Inclusion in Art is dedicated to promoting racial and cultural diversity in Oklahoma’s visual arts community through exhibitions, workshops, creative projects and lectures.

Inclusion in Art continues to support artists of color by connecting communities through socially conscious presentations that challenge the mind and embrace progressive thought.

Panel 1

Inclusion In Art Mentor Program

Inclusion in Art’s mentorship program is a year-long project where artists of color are provided with the tools and resources to successfully engage Oklahoma’s visual arts community. Including but not limited to:

  • The opportunity to develop a strong body of work through feedback and studio visits
  • Identifying resources available to visual artists locally and nationally
  • Connecting with seasoned artists that inspire them
  • Guidance in writing grants and artist statements
  • The opportunity to have their work showcased at a prominent gallery space

Committee members Amena Butler and Suzanne Thomas guide mentorship artists based on individual needs in order to give them the best opportunity to continue accessing the community after the program is complete.

The Inclusion In Art mentorship program began in 2017 as a short-term exploration of pairing mid-career artist, Howard Koerth, with emerging artist, Jaiye Farrell. These two artists worked together for a month to put on a two-person exhibition that was held at 1219 Creative that year. Following the first iteration of the mentorship, the group set out to explore this project further by incorporating educational components and working with the artists for a longer period of time.

In 2018, the group would select artists Shannon Smith and Gabriel Rojas to participate in the multiple month-long program. With the guidance of the art committee, both artists managed to secure project funding through OVAC’s grant opportunities, connect with artists who inspire them, put together a two-person exhibition at Oklahoma Contemporary and find and secure opportunities to exhibit their work locally and nationally.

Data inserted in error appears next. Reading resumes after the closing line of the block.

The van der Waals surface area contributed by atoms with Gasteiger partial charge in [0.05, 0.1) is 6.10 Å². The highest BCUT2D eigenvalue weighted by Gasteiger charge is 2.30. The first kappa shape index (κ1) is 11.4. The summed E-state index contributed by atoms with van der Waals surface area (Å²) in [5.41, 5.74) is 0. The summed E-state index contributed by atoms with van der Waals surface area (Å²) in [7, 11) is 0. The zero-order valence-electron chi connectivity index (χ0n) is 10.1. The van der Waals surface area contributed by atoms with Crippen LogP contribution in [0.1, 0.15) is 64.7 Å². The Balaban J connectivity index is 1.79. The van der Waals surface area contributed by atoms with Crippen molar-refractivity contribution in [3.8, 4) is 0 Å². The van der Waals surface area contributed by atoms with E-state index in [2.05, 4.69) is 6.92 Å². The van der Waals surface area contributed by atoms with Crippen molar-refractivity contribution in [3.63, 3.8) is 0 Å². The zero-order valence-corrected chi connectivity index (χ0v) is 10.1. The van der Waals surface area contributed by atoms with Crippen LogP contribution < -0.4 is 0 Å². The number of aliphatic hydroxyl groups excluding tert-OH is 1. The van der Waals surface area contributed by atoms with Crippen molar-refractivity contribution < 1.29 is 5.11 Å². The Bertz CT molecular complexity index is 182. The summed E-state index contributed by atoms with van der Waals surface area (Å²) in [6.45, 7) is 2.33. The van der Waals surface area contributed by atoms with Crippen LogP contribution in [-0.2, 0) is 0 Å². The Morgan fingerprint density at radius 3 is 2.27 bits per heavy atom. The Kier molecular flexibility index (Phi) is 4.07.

Inclusion In Art’s mentorship is an opportunity held annually for emerging and student artists of color.

Panel 2

Emerge 2022/23 Reshon Shirley

Reshon Shirley is a fully self-taught artist who paints botanical pieces with watercolor and ink. Reshon uses these mediums to combine worlds that normally would not exist. By merging the fluidity of watercolor washes and the rigidity of ink shading, she creates a sense of balance between the two mediums. Painting botanicals by way of houseplants and flowers, Reshon is able to give the viewer a glimpse into what it means to forge relationships between humans and the natural world. She wants to show viewers that gazing and caring for plants provides a feeling of peace, joy and even accomplishment. Providing care for something other than ourselves allows us to feel needed. Additionally, looking at something that’s naturally beautiful can cause us to pause for just a minute. In that small instance, all the troubles of the day fade away.

It was at the start of the COVID-19 pandemic that she began painting again as a way to pass the time. Flowers and greenery are what brought her the most peace in a time when the world was full of chaos. Reshon has now decided to embark on a full-time creative career with the hopes of bringing this sense of peace to others. She is currently residing in Yukon, Oklahoma with her husband and dog.

Panel 3

Curate 2022/23: Joy Tucker

Joy Tucker is a Black American woman born and raised in Clovis, New Mexico. She received her B.A. in History – Museum Studies with a minor in Graphic Design from the University of Central Oklahoma. Joy was a 2021 ArtTable Fellowship recipient of the Oklahoma Contemporary Arts Center and interned with the Oklahoma City Museum of Art in Marketing and Communications. She also interned twice with the Smithsonian National Museum of American History in Washington, D.C. The first with Junior Curator practices in Culture and Community Life, focusing on African American history, followed by Museum Management and Installation. Joy aspires to present African and Afro-diasporic arts and culture within national museum institutions.